The Seahawks have decided not to match an offer sheet right tackle Garry Gilliam signed Monday with the San Francisco 49ers, according to his agent, Mark Clouser.
That means Gilliam is off to the Bay Area with the Seahawks receiving nothing in compensation. Clouser said Gilliam was en route Tuesday morning to officially sign a contract with the 49ers (the 49ers officially announced the signing of Gilliam Tuesday afternoon).
Gilliam signed an offer sheet for a one-year deal worth $2.2 million with $1.4 million guaranteed on Monday.
Gilliam, a restricted free agent, was tendered at $1.797 million for the 2017 season last month by the Seahawks, though with none of the money guaranteed.
Making that tender gave Seattle five days to match the offer Gilliam received from the 49ers. But they apparently needed less than 12 hours to decide they wouldn’t bother.
Clouser said that wasn’t a surprise because the tender that Seattle had made already almost tripled the $604,000 Gilliam made in 2016.
Clouser said the Seahawks “treated Garry extremely well” but that the offer from the 49ers was simply too good to turn down.
Gilliam, 26, visited the 49ers last Wednesday, Clouser said, and initially turned down a three-year offer from the team on Thursday and then a two-year offer on Saturday.
Clouser said Gilliam did not want to sign away potential years in unrestricted free agency and wanted to become an unrestricted free agent in 2017. When the 49ers came back with a one-year offer with a significant raise on Monday the deal was done, Clouser said.
“It works out good for everybody,” he said.
So ends the Seahawks career of a player who initially was something of a fan favorite but found himself at a crossroads with the organization in 2016, and ultimately now out of it.
Gilliam made Seattle’s roster as an undrafted free agent in 2014 out of Penn State, converting to the offensive line after playing largely tight end in college. A backup most of his first year, he caught a touchdown pass on a fake field goal to spark a comeback win over Green Bay in the NFC championship game.
He won the right tackle job in 2015 when the Seahawks decided to move Justin Britt to guard and started all 16 games and both in the playoffs.
That performance compelled the team to basically declare him the left tackle of the future last spring when Russell Okung departed via free agency.
But after missing much of the off-season program to have a cyst removed from his knee, Gilliam struggled in the pre-season and was moved back to right tackle. He was then benched late in the season when Bradley Sowell returned from injury and was inserted at right tackle with offensive line coach Tom Cable publicly questioning Gilliam’s physicality.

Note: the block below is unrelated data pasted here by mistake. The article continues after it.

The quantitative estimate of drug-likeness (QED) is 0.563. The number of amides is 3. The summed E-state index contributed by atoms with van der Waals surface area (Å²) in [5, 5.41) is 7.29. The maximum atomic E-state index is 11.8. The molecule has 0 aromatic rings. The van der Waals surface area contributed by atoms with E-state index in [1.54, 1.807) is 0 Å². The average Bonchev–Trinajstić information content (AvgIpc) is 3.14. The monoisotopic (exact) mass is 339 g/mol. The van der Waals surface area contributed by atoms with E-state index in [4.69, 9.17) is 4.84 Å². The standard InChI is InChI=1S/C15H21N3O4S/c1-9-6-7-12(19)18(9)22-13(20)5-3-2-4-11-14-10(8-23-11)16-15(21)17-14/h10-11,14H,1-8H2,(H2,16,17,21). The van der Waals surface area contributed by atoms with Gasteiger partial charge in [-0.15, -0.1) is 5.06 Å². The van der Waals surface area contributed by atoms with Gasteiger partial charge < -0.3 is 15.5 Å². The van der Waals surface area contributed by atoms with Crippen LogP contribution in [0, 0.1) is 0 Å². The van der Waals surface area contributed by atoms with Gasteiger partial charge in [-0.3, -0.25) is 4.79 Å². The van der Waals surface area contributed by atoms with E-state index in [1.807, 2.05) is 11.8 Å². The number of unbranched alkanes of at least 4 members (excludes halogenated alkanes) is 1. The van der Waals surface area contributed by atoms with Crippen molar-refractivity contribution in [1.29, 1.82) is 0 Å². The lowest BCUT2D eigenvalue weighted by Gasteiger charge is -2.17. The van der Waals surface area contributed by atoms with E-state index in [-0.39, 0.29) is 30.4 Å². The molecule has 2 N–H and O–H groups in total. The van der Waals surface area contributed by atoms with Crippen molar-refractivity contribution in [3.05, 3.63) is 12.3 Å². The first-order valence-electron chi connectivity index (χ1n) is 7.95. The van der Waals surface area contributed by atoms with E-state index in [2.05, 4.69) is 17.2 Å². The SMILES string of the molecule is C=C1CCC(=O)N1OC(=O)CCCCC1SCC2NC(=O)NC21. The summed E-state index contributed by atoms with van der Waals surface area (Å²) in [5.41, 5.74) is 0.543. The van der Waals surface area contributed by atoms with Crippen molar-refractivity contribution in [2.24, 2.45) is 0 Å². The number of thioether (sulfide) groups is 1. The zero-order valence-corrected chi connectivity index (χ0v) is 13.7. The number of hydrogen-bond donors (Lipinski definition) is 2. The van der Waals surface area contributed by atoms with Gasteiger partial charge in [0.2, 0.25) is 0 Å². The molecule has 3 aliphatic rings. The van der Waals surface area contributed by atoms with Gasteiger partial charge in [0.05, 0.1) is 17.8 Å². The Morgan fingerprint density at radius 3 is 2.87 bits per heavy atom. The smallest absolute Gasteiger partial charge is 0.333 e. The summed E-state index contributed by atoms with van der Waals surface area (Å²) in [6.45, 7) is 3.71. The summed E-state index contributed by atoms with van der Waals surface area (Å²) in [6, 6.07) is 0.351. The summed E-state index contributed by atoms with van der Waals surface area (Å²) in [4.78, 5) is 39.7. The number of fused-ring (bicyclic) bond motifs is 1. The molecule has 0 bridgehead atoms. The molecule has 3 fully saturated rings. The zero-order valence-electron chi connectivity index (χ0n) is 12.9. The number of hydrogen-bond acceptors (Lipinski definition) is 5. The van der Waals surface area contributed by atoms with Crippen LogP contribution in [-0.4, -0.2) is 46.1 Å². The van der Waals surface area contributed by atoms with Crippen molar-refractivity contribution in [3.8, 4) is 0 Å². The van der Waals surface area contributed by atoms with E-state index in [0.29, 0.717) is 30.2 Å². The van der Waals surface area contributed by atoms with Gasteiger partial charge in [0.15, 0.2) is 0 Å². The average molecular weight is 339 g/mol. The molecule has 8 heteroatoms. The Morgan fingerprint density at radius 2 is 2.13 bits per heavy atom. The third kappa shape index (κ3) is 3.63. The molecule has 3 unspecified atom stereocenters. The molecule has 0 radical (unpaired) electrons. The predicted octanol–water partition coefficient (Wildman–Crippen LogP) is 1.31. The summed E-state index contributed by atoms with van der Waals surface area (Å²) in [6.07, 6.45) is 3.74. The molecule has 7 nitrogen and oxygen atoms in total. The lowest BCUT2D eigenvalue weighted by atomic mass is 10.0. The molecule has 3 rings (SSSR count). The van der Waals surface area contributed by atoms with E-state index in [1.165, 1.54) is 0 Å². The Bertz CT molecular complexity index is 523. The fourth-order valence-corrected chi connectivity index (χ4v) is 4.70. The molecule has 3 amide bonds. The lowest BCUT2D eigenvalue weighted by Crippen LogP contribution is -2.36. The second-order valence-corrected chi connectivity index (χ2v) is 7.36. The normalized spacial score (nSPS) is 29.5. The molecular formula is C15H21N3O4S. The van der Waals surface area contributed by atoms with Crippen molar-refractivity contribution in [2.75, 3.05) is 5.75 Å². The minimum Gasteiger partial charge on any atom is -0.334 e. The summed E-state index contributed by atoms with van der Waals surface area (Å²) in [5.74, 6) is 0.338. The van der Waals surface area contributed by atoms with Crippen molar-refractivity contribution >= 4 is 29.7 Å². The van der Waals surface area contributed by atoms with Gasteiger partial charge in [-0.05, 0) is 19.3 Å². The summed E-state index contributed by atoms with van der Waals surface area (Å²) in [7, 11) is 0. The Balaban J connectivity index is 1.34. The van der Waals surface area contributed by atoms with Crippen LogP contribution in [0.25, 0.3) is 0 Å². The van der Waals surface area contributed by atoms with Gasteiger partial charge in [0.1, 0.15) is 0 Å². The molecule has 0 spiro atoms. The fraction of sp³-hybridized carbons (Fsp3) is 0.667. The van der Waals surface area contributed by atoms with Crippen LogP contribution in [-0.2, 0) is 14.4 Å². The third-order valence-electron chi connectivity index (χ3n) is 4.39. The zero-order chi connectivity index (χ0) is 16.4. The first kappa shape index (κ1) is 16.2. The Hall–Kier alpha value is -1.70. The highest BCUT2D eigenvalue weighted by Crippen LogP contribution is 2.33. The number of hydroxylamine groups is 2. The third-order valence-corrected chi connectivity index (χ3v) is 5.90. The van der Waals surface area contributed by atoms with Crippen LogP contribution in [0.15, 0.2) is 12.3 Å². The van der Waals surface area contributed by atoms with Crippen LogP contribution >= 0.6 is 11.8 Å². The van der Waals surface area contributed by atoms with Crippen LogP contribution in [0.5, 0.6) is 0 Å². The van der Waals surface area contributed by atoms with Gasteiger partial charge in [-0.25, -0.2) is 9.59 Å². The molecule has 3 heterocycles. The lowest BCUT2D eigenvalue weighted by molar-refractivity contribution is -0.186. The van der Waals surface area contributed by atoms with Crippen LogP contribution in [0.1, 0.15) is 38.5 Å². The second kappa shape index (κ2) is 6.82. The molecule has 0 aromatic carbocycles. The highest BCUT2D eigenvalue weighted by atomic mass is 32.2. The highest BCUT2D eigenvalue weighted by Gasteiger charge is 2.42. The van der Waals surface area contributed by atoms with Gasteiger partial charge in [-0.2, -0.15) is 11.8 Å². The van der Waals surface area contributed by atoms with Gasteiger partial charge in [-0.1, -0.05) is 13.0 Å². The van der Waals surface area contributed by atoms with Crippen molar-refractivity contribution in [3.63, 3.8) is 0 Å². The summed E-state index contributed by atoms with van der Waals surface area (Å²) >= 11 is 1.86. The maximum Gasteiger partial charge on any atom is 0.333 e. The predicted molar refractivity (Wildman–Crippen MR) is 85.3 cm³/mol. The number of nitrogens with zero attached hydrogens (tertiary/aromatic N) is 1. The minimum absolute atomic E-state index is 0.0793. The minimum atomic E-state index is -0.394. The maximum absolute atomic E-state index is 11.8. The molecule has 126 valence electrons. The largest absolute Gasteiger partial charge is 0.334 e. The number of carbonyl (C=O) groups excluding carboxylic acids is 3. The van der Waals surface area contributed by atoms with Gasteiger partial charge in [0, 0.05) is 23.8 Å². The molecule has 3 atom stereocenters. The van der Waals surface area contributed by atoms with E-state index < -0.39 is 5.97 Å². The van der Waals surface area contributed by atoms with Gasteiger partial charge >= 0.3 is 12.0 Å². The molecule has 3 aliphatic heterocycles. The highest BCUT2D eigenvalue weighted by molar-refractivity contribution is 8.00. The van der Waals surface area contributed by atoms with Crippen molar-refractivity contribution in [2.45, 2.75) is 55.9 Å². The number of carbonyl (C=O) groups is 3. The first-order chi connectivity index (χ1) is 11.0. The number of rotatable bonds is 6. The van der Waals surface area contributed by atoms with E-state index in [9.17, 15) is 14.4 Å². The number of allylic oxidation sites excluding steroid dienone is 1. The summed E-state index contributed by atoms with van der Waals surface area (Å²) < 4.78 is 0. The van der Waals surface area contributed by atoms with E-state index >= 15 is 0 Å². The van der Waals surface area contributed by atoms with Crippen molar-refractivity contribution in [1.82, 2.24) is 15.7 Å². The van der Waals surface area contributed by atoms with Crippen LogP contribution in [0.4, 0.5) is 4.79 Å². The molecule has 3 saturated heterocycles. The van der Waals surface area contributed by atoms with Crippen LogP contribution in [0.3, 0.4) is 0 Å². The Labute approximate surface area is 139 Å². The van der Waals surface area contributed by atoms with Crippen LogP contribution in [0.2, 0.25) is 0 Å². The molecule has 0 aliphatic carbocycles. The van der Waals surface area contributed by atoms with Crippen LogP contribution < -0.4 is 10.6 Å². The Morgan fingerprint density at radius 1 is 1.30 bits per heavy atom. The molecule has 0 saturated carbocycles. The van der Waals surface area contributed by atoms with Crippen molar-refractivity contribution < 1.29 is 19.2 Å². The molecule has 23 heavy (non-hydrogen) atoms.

Gilliam admitted later he wondered then if his Seahawks career was over.
But when Sowell struggled, Gilliam returned to the starting lineup for the final two regular season games as well as both playoff games.
Gilliam was tendered by Seattle prior to the start of the free agent signing period.
Since then, Seattle has signed free agents Luke Joeckel and Oday Aboushi and announced that last year’s first-round pick, Germain Ifedi was likely to move to right tackle with Aboushi likely getting his first shot at right guard.
That meant Gilliam and Ifedi would likely battle for the RT spot and put Gilliam in danger of not even making the roster – since none of his $1.797 million is guaranteed he would have been a tempting salary cap casualty cut if the team needed to clear some space as the season neared, especially if he had not earned a starting job.
So what now at right tackle?
Now that Ifedi has been moved to right tackle, the Seahawks may not feel as if they need to have another starting-caliber player there – as possibly evidenced in the quick decision to let Gilliam go.
The Seahawks could still add a veteran – Sowell remains available as does longtime Denver standout left tackle Ryan Clady and former Seahawk Breno Giacomini, most recently with the Jets. Giacomini, though, was waived as injured after having back surgery and will be 32 next September.
The Seahawks could also look to add a tackle in the draft, though this is not considered an overly good year for offensive linemen. It might be a mistake to assume this means Seattle will for sure go for an OL in the first round now given that the Seahawks also have other needs in areas in which this draft is stronger at the top.
Also worth remembering is the presence of Robert Myers, who was on the practice squad all last season.
Myers, a fifth-round pick of the Ravens in 2015 out of Tennessee State, was on the roster of the Ravens, Colts and Broncos in 2015 and with the Broncos in camp in 2016 before being waived and then signed to Seattle’s practice squad on Sept. 25. He was then placed on the practice squad-Injured Reserve list in December and became a free agent after the season.
While listed as a guard in some places, the Seahawks had him listed as a tackle on their roster at the end of the season and it is thought the team considers him a viable contender to make the roster as a right tackle.
Rees Odhiambo, a third-round pick last season, also has some tackle experience, but it’s thought the team wants to keep him on the left side, and for now at left guard.
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